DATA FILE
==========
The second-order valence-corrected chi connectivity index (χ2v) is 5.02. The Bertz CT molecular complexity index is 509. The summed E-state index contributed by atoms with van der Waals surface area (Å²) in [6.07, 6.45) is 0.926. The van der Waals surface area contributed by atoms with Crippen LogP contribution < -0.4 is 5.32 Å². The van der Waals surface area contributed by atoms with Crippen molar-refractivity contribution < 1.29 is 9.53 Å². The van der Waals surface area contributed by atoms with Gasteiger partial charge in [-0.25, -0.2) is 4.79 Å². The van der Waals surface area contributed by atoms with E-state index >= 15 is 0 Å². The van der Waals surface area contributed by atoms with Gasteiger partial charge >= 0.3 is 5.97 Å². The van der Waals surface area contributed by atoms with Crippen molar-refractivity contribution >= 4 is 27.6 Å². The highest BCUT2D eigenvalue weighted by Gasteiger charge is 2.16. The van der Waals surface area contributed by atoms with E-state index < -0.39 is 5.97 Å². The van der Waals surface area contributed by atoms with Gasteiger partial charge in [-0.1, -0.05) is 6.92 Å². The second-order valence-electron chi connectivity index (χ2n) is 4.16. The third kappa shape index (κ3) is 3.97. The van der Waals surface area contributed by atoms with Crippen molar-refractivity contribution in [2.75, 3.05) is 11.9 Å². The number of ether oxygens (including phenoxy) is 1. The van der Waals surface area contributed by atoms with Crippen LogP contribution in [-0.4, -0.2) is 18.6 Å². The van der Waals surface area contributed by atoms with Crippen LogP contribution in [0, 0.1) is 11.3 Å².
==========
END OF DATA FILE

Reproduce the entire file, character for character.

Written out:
The second-order valence-corrected chi connectivity index (χ2v) is 5.02. The Bertz CT molecular complexity index is 509. The summed E-state index contributed by atoms with van der Waals surface area (Å²) in [6.07, 6.45) is 0.926. The van der Waals surface area contributed by atoms with Crippen LogP contribution < -0.4 is 5.32 Å². The van der Waals surface area contributed by atoms with Crippen molar-refractivity contribution < 1.29 is 9.53 Å². The van der Waals surface area contributed by atoms with Gasteiger partial charge in [-0.25, -0.2) is 4.79 Å². The van der Waals surface area contributed by atoms with E-state index >= 15 is 0 Å². The van der Waals surface area contributed by atoms with Gasteiger partial charge >= 0.3 is 5.97 Å². The van der Waals surface area contributed by atoms with Crippen molar-refractivity contribution >= 4 is 27.6 Å². The highest BCUT2D eigenvalue weighted by Gasteiger charge is 2.16. The van der Waals surface area contributed by atoms with E-state index < -0.39 is 5.97 Å². The van der Waals surface area contributed by atoms with Gasteiger partial charge in [-0.1, -0.05) is 6.92 Å². The second-order valence-electron chi connectivity index (χ2n) is 4.16. The third kappa shape index (κ3) is 3.97. The van der Waals surface area contributed by atoms with Crippen molar-refractivity contribution in [2.75, 3.05) is 11.9 Å². The number of ether oxygens (including phenoxy) is 1. The van der Waals surface area contributed by atoms with Crippen LogP contribution in [-0.4, -0.2) is 18.6 Å². The van der Waals surface area contributed by atoms with Crippen LogP contribution in [0, 0.1) is 11.3 Å².